HONOLULU - Democrats in the Hawaii House plan to meet with Gov. Neil Abercrombie and the state attorney general today to discuss a draft of gay marriage legislation as Abercrombie considers wheth-er to call a special session on the issue.
A House spokeswoman said Thursday that the meeting is scheduled to be held at the state Capitol.
The meeting comes more than a week after Abercrombie publicly released an 18-page draft of legislation that would allow marriage licenses to be issued starting Oct. 3 and ceremonies to begin Nov. 1.
Also Thursday, several dozen Hawaii businesses endorsed the legislation, including Waikiki hotel operator Aqua Hotels & Resorts and several wedding-related businesses. The businesses aligned themselves with Hawaii United For Marriage, a group pushing the special session.
"We need to make sure that we are trying to do what's right and it fits with the values of this state," Aqua spokeswoman Elizabeth Churchill said.
Sean Hower, president of Hitched on Maui, an app with wedding resources, said that approving gay marriage would make business sense given all the ceremonies that happen in the state.
According to the Hawaii Tourism Authority, more than 71,000 visitors came to the state to get married over the first seven months of this year.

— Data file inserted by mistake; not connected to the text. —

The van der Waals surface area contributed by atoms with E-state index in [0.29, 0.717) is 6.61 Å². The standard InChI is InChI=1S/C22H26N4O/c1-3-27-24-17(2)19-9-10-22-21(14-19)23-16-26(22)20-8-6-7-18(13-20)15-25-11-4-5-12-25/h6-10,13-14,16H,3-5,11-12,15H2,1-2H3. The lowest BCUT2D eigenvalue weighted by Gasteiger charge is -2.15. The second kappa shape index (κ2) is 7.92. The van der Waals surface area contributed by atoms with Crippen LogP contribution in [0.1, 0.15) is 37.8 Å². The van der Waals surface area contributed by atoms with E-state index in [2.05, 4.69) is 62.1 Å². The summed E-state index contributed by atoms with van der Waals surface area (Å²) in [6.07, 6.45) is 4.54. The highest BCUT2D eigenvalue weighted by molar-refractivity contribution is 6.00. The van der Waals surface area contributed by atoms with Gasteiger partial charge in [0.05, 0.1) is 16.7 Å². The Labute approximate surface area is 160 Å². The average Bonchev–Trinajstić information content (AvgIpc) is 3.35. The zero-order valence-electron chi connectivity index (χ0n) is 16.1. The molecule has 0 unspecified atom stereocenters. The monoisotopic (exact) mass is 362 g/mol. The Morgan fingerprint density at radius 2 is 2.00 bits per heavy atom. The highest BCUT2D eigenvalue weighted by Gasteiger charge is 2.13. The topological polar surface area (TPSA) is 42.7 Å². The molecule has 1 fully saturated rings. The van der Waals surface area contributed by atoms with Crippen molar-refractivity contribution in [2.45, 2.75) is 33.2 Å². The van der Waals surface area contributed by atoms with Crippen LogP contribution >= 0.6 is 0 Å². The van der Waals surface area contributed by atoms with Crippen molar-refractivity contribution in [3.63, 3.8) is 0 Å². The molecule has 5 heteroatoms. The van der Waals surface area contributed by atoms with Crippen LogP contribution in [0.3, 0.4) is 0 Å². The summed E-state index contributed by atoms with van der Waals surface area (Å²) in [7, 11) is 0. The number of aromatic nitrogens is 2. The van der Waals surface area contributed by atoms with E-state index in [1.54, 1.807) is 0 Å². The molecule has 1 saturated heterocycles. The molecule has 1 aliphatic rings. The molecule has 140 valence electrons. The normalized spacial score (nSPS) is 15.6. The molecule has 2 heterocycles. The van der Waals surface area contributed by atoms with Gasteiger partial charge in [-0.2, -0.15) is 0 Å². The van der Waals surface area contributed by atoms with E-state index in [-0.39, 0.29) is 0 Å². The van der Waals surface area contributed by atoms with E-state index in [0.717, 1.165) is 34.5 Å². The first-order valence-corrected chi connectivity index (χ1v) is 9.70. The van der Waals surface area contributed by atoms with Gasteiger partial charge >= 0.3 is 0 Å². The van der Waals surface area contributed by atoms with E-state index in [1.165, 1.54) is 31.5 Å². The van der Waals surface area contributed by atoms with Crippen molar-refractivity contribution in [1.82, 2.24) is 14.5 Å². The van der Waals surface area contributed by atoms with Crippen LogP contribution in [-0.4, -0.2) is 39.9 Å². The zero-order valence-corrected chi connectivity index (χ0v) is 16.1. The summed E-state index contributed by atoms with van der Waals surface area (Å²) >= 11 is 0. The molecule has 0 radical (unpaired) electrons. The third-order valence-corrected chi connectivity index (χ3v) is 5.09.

"Imagine the multiplier effect of adding gay couples to that list," Hower said.
Abercrombie has not firmly said whether a special session will be called. The regular legislative session begins in January.
Proponents of gay marriage have said a special session would allow a law to pass without delay, and with minimal influence from groups outside the state. Opponents, including several religious groups, have said that a special session would cost extra money and prevent proper debate.
If a bill is passed, Hawaii would join 13 U.S. states and the District of Columbia in legalizing gay marriage. Hawaii, like a handful of states, already offers same-sex civil unions.
An economic analysis released last month from the University of Hawaii said legalizing gay marriage would add $217 million to the state's tourism economy over the next three years, with $166 million spent on marriage ceremonies and honeymoons.
The analysis said about 2,000 same-sex couples living in Hawaii would likely be married by 2016.